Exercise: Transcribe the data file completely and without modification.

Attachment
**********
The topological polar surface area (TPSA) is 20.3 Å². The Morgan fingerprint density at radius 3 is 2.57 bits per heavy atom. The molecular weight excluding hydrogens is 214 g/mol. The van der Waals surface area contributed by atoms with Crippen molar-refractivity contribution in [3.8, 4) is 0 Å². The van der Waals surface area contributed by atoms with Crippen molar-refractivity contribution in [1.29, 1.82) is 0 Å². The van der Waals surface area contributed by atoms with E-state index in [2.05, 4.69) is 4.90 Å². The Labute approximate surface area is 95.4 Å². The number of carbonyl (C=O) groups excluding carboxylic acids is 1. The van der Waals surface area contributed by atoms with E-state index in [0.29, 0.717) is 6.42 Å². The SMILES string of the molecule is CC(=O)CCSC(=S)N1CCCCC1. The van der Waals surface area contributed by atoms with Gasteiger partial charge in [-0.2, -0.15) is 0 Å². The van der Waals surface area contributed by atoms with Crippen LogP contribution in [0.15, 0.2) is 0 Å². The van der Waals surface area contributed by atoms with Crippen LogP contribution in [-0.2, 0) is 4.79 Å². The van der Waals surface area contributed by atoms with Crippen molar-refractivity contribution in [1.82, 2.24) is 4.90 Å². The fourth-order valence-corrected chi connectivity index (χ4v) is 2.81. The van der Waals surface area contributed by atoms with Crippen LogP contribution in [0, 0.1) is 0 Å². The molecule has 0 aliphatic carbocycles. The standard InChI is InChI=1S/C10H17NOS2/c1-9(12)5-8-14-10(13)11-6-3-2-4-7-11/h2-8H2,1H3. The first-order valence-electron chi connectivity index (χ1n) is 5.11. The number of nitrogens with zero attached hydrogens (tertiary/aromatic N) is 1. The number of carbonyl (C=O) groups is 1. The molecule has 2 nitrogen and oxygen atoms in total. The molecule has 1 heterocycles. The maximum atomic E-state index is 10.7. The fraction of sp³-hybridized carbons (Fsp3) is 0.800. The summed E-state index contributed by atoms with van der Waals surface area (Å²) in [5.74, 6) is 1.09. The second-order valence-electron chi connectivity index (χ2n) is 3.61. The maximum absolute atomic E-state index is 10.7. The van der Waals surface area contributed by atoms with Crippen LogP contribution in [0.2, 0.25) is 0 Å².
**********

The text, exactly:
The topological polar surface area (TPSA) is 20.3 Å². The Morgan fingerprint density at radius 3 is 2.57 bits per heavy atom. The molecular weight excluding hydrogens is 214 g/mol. The van der Waals surface area contributed by atoms with Crippen molar-refractivity contribution in [3.8, 4) is 0 Å². The van der Waals surface area contributed by atoms with Crippen molar-refractivity contribution in [1.29, 1.82) is 0 Å². The van der Waals surface area contributed by atoms with E-state index in [2.05, 4.69) is 4.90 Å². The Labute approximate surface area is 95.4 Å². The number of carbonyl (C=O) groups excluding carboxylic acids is 1. The van der Waals surface area contributed by atoms with E-state index in [0.29, 0.717) is 6.42 Å². The SMILES string of the molecule is CC(=O)CCSC(=S)N1CCCCC1. The van der Waals surface area contributed by atoms with Gasteiger partial charge in [-0.2, -0.15) is 0 Å². The van der Waals surface area contributed by atoms with Crippen LogP contribution in [0.15, 0.2) is 0 Å². The van der Waals surface area contributed by atoms with Crippen LogP contribution in [-0.2, 0) is 4.79 Å². The van der Waals surface area contributed by atoms with Crippen molar-refractivity contribution in [1.82, 2.24) is 4.90 Å². The fourth-order valence-corrected chi connectivity index (χ4v) is 2.81. The van der Waals surface area contributed by atoms with Crippen LogP contribution in [0, 0.1) is 0 Å². The molecule has 0 aliphatic carbocycles. The standard InChI is InChI=1S/C10H17NOS2/c1-9(12)5-8-14-10(13)11-6-3-2-4-7-11/h2-8H2,1H3. The first-order valence-electron chi connectivity index (χ1n) is 5.11. The number of nitrogens with zero attached hydrogens (tertiary/aromatic N) is 1. The number of carbonyl (C=O) groups is 1. The molecule has 2 nitrogen and oxygen atoms in total. The molecule has 1 heterocycles. The maximum atomic E-state index is 10.7. The fraction of sp³-hybridized carbons (Fsp3) is 0.800. The summed E-state index contributed by atoms with van der Waals surface area (Å²) in [5.74, 6) is 1.09. The second-order valence-electron chi connectivity index (χ2n) is 3.61. The maximum absolute atomic E-state index is 10.7. The van der Waals surface area contributed by atoms with Crippen LogP contribution in [0.2, 0.25) is 0 Å².